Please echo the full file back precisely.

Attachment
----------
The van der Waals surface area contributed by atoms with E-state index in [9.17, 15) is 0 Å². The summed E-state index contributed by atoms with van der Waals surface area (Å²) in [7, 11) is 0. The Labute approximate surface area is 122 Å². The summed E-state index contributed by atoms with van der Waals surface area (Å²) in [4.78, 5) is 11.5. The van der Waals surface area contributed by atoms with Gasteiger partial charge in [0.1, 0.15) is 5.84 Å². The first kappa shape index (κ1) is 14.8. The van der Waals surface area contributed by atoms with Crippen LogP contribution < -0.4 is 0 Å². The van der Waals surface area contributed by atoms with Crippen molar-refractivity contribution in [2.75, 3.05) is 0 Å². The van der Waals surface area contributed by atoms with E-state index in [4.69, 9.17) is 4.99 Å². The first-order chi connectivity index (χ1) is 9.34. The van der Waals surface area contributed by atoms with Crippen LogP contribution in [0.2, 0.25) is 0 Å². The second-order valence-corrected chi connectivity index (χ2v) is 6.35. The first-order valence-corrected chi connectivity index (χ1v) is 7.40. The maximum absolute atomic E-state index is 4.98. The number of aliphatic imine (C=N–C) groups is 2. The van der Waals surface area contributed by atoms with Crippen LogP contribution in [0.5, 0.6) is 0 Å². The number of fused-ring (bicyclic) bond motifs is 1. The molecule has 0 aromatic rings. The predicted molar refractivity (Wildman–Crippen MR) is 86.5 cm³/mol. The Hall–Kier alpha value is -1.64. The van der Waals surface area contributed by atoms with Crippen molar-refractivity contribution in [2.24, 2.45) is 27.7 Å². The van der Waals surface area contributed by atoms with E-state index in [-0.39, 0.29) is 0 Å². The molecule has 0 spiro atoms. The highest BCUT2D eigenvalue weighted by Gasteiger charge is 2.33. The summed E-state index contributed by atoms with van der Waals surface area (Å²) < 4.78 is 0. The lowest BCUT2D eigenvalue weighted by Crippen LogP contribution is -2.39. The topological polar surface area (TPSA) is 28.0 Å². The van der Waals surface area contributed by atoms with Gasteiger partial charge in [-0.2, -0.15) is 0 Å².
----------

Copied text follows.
The van der Waals surface area contributed by atoms with E-state index in [9.17, 15) is 0 Å². The summed E-state index contributed by atoms with van der Waals surface area (Å²) in [7, 11) is 0. The Labute approximate surface area is 122 Å². The summed E-state index contributed by atoms with van der Waals surface area (Å²) in [4.78, 5) is 11.5. The van der Waals surface area contributed by atoms with Gasteiger partial charge in [0.1, 0.15) is 5.84 Å². The first kappa shape index (κ1) is 14.8. The van der Waals surface area contributed by atoms with Crippen LogP contribution < -0.4 is 0 Å². The van der Waals surface area contributed by atoms with Crippen molar-refractivity contribution in [2.75, 3.05) is 0 Å². The van der Waals surface area contributed by atoms with E-state index in [4.69, 9.17) is 4.99 Å². The first-order chi connectivity index (χ1) is 9.34. The van der Waals surface area contributed by atoms with Crippen LogP contribution in [0.2, 0.25) is 0 Å². The second-order valence-corrected chi connectivity index (χ2v) is 6.35. The first-order valence-corrected chi connectivity index (χ1v) is 7.40. The maximum absolute atomic E-state index is 4.98. The number of aliphatic imine (C=N–C) groups is 2. The van der Waals surface area contributed by atoms with Crippen LogP contribution in [0.5, 0.6) is 0 Å². The number of fused-ring (bicyclic) bond motifs is 1. The molecule has 0 aromatic rings. The predicted molar refractivity (Wildman–Crippen MR) is 86.5 cm³/mol. The Hall–Kier alpha value is -1.64. The van der Waals surface area contributed by atoms with Crippen molar-refractivity contribution in [2.24, 2.45) is 27.7 Å². The van der Waals surface area contributed by atoms with E-state index in [-0.39, 0.29) is 0 Å². The molecule has 0 spiro atoms. The highest BCUT2D eigenvalue weighted by Gasteiger charge is 2.33. The summed E-state index contributed by atoms with van der Waals surface area (Å²) < 4.78 is 0. The lowest BCUT2D eigenvalue weighted by Crippen LogP contribution is -2.39. The topological polar surface area (TPSA) is 28.0 Å². The van der Waals surface area contributed by atoms with Gasteiger partial charge in [-0.2, -0.15) is 0 Å².